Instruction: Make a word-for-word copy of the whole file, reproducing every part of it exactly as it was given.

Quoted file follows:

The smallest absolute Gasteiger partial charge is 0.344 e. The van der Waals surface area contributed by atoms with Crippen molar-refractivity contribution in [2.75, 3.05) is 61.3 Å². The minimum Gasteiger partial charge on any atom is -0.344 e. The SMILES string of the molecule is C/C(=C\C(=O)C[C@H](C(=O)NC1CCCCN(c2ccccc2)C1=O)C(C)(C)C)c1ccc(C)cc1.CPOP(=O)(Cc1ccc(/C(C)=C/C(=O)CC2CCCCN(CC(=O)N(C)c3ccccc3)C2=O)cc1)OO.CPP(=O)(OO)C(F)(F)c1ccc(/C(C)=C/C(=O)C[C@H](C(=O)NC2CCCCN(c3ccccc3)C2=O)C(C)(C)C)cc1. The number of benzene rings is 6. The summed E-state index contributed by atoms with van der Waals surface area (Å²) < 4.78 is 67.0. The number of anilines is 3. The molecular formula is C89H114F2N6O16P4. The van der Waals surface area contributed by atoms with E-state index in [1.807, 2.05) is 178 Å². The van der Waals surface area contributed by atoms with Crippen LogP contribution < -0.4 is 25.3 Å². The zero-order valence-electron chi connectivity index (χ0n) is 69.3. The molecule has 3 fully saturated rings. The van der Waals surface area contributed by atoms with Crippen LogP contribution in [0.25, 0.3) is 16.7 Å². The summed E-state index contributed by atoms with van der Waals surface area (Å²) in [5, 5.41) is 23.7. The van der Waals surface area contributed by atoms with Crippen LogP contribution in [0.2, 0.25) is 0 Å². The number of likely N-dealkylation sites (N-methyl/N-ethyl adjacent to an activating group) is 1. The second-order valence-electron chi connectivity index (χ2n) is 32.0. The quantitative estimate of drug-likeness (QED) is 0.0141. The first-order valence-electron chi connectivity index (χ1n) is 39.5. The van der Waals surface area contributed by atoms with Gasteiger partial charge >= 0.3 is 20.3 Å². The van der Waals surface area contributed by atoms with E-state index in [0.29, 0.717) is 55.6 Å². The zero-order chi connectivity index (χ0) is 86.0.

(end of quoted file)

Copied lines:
The smallest absolute Gasteiger partial charge is 0.344 e. The van der Waals surface area contributed by atoms with Crippen molar-refractivity contribution in [2.75, 3.05) is 61.3 Å². The minimum Gasteiger partial charge on any atom is -0.344 e. The SMILES string of the molecule is C/C(=C\C(=O)C[C@H](C(=O)NC1CCCCN(c2ccccc2)C1=O)C(C)(C)C)c1ccc(C)cc1.CPOP(=O)(Cc1ccc(/C(C)=C/C(=O)CC2CCCCN(CC(=O)N(C)c3ccccc3)C2=O)cc1)OO.CPP(=O)(OO)C(F)(F)c1ccc(/C(C)=C/C(=O)C[C@H](C(=O)NC2CCCCN(c3ccccc3)C2=O)C(C)(C)C)cc1. The number of benzene rings is 6. The summed E-state index contributed by atoms with van der Waals surface area (Å²) < 4.78 is 67.0. The number of anilines is 3. The molecular formula is C89H114F2N6O16P4. The van der Waals surface area contributed by atoms with E-state index in [1.807, 2.05) is 178 Å². The van der Waals surface area contributed by atoms with Crippen LogP contribution < -0.4 is 25.3 Å². The zero-order valence-electron chi connectivity index (χ0n) is 69.3. The molecule has 3 fully saturated rings. The van der Waals surface area contributed by atoms with Crippen LogP contribution in [0.25, 0.3) is 16.7 Å². The summed E-state index contributed by atoms with van der Waals surface area (Å²) in [5, 5.41) is 23.7. The van der Waals surface area contributed by atoms with Crippen LogP contribution in [0.2, 0.25) is 0 Å². The number of likely N-dealkylation sites (N-methyl/N-ethyl adjacent to an activating group) is 1. The second-order valence-electron chi connectivity index (χ2n) is 32.0. The quantitative estimate of drug-likeness (QED) is 0.0141. The first-order valence-electron chi connectivity index (χ1n) is 39.5. The van der Waals surface area contributed by atoms with Gasteiger partial charge >= 0.3 is 20.3 Å². The van der Waals surface area contributed by atoms with E-state index in [0.29, 0.717) is 55.6 Å². The zero-order chi connectivity index (χ0) is 86.0.